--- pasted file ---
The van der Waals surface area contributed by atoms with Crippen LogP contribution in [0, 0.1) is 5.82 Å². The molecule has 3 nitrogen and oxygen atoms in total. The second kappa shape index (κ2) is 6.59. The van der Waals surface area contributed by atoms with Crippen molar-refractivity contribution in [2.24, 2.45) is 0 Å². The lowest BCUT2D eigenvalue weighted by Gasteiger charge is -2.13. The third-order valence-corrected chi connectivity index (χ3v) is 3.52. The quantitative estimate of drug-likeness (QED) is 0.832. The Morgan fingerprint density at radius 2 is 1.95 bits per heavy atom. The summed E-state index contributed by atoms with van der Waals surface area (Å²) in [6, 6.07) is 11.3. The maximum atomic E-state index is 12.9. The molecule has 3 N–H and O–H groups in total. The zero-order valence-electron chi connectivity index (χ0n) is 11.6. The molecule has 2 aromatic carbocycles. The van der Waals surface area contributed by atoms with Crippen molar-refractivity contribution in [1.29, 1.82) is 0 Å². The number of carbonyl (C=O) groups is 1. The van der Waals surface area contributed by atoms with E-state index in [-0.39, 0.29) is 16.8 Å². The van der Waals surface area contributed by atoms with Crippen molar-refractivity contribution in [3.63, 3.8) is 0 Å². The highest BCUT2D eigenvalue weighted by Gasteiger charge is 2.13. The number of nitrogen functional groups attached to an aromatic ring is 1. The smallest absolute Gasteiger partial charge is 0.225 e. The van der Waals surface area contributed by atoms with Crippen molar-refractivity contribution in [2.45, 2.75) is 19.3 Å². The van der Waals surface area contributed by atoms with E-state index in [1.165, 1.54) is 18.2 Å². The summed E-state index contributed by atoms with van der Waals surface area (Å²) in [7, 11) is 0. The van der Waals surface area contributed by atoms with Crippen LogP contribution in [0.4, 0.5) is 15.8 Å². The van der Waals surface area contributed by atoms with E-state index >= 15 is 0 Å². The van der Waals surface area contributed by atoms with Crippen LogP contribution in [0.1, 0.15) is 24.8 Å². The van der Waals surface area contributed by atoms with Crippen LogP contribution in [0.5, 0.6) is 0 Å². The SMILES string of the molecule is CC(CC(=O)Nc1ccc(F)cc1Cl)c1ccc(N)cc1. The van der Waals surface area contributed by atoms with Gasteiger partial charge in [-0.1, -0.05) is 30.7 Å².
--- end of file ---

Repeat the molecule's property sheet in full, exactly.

The van der Waals surface area contributed by atoms with Crippen LogP contribution in [0, 0.1) is 5.82 Å². The molecule has 3 nitrogen and oxygen atoms in total. The second kappa shape index (κ2) is 6.59. The van der Waals surface area contributed by atoms with Crippen molar-refractivity contribution in [2.24, 2.45) is 0 Å². The lowest BCUT2D eigenvalue weighted by Gasteiger charge is -2.13. The third-order valence-corrected chi connectivity index (χ3v) is 3.52. The quantitative estimate of drug-likeness (QED) is 0.832. The Morgan fingerprint density at radius 2 is 1.95 bits per heavy atom. The summed E-state index contributed by atoms with van der Waals surface area (Å²) in [6, 6.07) is 11.3. The maximum atomic E-state index is 12.9. The molecule has 3 N–H and O–H groups in total. The zero-order valence-electron chi connectivity index (χ0n) is 11.6. The molecule has 2 aromatic carbocycles. The van der Waals surface area contributed by atoms with Crippen molar-refractivity contribution in [1.29, 1.82) is 0 Å². The number of carbonyl (C=O) groups is 1. The van der Waals surface area contributed by atoms with E-state index in [-0.39, 0.29) is 16.8 Å². The van der Waals surface area contributed by atoms with Crippen molar-refractivity contribution in [3.63, 3.8) is 0 Å². The highest BCUT2D eigenvalue weighted by Gasteiger charge is 2.13. The number of nitrogen functional groups attached to an aromatic ring is 1. The smallest absolute Gasteiger partial charge is 0.225 e. The van der Waals surface area contributed by atoms with Crippen molar-refractivity contribution in [2.45, 2.75) is 19.3 Å². The van der Waals surface area contributed by atoms with E-state index in [1.165, 1.54) is 18.2 Å². The summed E-state index contributed by atoms with van der Waals surface area (Å²) in [7, 11) is 0. The van der Waals surface area contributed by atoms with Crippen LogP contribution in [0.4, 0.5) is 15.8 Å². The van der Waals surface area contributed by atoms with E-state index >= 15 is 0 Å². The van der Waals surface area contributed by atoms with Crippen LogP contribution in [0.1, 0.15) is 24.8 Å². The van der Waals surface area contributed by atoms with Crippen LogP contribution in [0.5, 0.6) is 0 Å². The SMILES string of the molecule is CC(CC(=O)Nc1ccc(F)cc1Cl)c1ccc(N)cc1. The van der Waals surface area contributed by atoms with Gasteiger partial charge in [-0.1, -0.05) is 30.7 Å².